However, as COVID cases continue to rise and the uncertainty of how this new wave of the pandemic is going to play out, I am learning to cherish the moments which I do currently have with my students in a face-to-face setting. I am savoring the types of learning activities and language interactions which I am able to have with students which I was not able to facilitate at all last year. As the possibility of going digital again for a time looms overhead, I am definitely not taking this time for granted. I am truly enjoying my students and my time as a face-to-face teacher. Maybe I am still in the honeymoon phase of it all and perhaps the novelty has not worn off yet, but I am still going to treasure this window of opportunity for as long as I can.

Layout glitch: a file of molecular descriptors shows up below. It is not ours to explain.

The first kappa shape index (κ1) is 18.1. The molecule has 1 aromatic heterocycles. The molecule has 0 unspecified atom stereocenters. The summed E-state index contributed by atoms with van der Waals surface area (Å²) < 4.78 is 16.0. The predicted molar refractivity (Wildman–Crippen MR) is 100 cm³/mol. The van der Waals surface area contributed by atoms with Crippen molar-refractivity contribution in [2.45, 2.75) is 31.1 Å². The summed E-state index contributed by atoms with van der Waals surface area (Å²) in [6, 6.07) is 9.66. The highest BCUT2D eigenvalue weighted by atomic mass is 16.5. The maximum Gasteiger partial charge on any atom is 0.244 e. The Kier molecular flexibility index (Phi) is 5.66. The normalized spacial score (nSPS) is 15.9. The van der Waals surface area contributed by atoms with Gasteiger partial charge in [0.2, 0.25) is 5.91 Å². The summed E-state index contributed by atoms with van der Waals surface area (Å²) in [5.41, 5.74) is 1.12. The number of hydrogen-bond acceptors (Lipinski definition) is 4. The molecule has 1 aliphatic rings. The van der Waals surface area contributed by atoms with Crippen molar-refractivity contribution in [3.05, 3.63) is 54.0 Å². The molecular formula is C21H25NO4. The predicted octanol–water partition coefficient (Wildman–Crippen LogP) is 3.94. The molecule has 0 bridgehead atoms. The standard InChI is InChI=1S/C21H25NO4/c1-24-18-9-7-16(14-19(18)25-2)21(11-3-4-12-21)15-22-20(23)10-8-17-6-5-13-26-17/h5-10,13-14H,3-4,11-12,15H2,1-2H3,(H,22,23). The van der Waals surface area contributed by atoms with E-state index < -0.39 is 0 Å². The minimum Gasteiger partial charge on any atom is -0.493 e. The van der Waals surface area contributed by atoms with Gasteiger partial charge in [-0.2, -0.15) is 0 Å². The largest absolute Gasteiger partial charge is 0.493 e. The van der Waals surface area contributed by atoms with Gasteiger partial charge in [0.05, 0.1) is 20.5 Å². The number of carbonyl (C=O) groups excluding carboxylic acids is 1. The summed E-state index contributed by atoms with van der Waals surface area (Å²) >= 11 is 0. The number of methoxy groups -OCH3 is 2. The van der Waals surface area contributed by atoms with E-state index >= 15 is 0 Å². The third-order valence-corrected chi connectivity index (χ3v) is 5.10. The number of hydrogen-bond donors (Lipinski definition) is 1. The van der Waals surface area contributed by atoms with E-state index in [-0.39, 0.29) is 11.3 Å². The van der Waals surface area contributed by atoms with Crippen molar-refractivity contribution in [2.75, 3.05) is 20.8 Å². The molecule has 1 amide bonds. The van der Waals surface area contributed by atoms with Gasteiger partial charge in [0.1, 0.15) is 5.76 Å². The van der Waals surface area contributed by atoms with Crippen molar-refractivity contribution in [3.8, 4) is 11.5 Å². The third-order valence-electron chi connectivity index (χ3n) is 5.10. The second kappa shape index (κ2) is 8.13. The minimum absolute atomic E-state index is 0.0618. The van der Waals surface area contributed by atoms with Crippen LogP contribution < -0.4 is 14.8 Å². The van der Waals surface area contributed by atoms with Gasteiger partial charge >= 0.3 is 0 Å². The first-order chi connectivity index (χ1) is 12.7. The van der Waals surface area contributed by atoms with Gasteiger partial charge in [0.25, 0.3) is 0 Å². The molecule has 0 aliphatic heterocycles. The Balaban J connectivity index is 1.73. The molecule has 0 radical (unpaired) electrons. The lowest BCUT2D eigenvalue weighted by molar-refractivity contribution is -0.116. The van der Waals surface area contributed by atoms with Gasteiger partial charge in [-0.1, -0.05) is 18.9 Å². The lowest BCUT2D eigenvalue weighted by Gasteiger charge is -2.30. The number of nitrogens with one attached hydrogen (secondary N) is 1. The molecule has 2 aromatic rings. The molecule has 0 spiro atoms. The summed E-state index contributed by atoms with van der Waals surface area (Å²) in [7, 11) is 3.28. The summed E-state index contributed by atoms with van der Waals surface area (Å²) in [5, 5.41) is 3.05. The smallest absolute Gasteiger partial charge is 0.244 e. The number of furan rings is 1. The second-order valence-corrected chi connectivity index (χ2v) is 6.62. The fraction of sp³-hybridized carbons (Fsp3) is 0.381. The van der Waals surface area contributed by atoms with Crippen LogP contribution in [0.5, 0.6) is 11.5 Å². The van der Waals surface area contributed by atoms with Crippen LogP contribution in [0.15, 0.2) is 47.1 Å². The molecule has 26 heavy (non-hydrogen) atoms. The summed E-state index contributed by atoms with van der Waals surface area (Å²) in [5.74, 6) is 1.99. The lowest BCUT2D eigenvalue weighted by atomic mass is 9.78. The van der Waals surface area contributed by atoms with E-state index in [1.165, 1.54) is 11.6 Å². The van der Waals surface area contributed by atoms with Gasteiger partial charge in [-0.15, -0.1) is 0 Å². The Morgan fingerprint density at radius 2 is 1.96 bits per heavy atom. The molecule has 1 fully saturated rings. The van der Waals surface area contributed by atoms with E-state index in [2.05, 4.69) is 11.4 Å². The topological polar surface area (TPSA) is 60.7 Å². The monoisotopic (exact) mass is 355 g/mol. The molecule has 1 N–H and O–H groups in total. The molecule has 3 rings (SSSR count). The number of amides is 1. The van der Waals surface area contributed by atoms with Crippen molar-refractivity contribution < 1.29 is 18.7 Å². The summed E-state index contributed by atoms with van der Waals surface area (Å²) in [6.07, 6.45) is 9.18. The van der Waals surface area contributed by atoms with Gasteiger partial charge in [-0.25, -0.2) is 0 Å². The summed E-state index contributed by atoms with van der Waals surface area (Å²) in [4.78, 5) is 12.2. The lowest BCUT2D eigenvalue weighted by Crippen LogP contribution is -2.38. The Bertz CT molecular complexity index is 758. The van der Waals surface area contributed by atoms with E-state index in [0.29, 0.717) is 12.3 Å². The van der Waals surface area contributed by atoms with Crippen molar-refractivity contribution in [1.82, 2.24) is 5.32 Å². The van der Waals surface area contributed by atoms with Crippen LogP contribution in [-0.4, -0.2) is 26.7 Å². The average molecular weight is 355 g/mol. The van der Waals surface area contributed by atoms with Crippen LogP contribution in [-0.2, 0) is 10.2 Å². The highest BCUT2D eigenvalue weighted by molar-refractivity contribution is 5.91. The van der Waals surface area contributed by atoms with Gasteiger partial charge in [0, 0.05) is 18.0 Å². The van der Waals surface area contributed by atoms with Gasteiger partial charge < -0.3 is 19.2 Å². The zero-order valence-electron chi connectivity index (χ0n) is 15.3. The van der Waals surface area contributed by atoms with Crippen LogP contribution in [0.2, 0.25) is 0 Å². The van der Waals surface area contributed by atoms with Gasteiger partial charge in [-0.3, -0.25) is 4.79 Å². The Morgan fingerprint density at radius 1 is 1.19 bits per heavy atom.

Wednesday, August 18, 2021

Brags and Vents

As we return back to face-to-face classrooms after such a disruptive year of hybrid teaching, it is incredibly important that we focus on creating community once again in our classrooms. Even if we had students who were in-person last year, our classroom culture was so unlike to what we were accustomed. Honestly, last year I found it so difficult to establish any type of connection and relationship with any of my students (digital or in-person), because I never left from behind my desk! 

Last week, I began to implement a "check in" activity called "Brags and Vents," and it is exactly what the title implies: a time for students to brag and to vent about themselves, stuff in their lives, etc. I learned this activity from Christopher Emdin's book called For White Folks Who Teach in the ‘Hood And All the Rest of Y’all: Reality Pedagogy, which my instructional team read a few years ago as professional development. My colleagues Bob Patrick and Miriam Patrick have been regularly doing this in their classes as a way to build community in their classes. I had tried it out before with less than success in my classes, so I had put it on hold.